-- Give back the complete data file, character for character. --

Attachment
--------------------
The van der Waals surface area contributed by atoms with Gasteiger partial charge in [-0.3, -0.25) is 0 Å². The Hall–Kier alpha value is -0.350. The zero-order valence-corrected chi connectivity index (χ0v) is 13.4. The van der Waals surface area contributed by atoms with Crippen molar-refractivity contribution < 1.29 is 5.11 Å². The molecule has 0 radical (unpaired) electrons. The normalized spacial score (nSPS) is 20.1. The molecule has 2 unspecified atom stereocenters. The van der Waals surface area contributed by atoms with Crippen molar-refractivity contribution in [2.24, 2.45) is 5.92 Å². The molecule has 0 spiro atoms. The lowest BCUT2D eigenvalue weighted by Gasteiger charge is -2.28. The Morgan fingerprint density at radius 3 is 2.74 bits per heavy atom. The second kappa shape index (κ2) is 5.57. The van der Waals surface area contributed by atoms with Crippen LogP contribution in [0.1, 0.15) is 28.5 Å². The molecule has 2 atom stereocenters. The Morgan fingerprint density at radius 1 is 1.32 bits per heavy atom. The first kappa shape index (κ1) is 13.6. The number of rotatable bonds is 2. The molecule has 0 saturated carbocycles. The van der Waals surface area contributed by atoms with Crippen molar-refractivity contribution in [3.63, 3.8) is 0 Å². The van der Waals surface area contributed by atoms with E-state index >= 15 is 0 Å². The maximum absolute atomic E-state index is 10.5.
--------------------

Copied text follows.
The van der Waals surface area contributed by atoms with Gasteiger partial charge in [-0.3, -0.25) is 0 Å². The Hall–Kier alpha value is -0.350. The zero-order valence-corrected chi connectivity index (χ0v) is 13.4. The van der Waals surface area contributed by atoms with Crippen molar-refractivity contribution < 1.29 is 5.11 Å². The molecule has 0 radical (unpaired) electrons. The normalized spacial score (nSPS) is 20.1. The molecule has 2 unspecified atom stereocenters. The van der Waals surface area contributed by atoms with Crippen molar-refractivity contribution in [2.24, 2.45) is 5.92 Å². The molecule has 0 spiro atoms. The lowest BCUT2D eigenvalue weighted by Gasteiger charge is -2.28. The Morgan fingerprint density at radius 3 is 2.74 bits per heavy atom. The second kappa shape index (κ2) is 5.57. The van der Waals surface area contributed by atoms with Crippen LogP contribution in [0.1, 0.15) is 28.5 Å². The molecule has 2 atom stereocenters. The Morgan fingerprint density at radius 1 is 1.32 bits per heavy atom. The first kappa shape index (κ1) is 13.6. The number of rotatable bonds is 2. The molecule has 0 saturated carbocycles. The van der Waals surface area contributed by atoms with Crippen molar-refractivity contribution in [3.63, 3.8) is 0 Å². The van der Waals surface area contributed by atoms with E-state index >= 15 is 0 Å². The maximum absolute atomic E-state index is 10.5.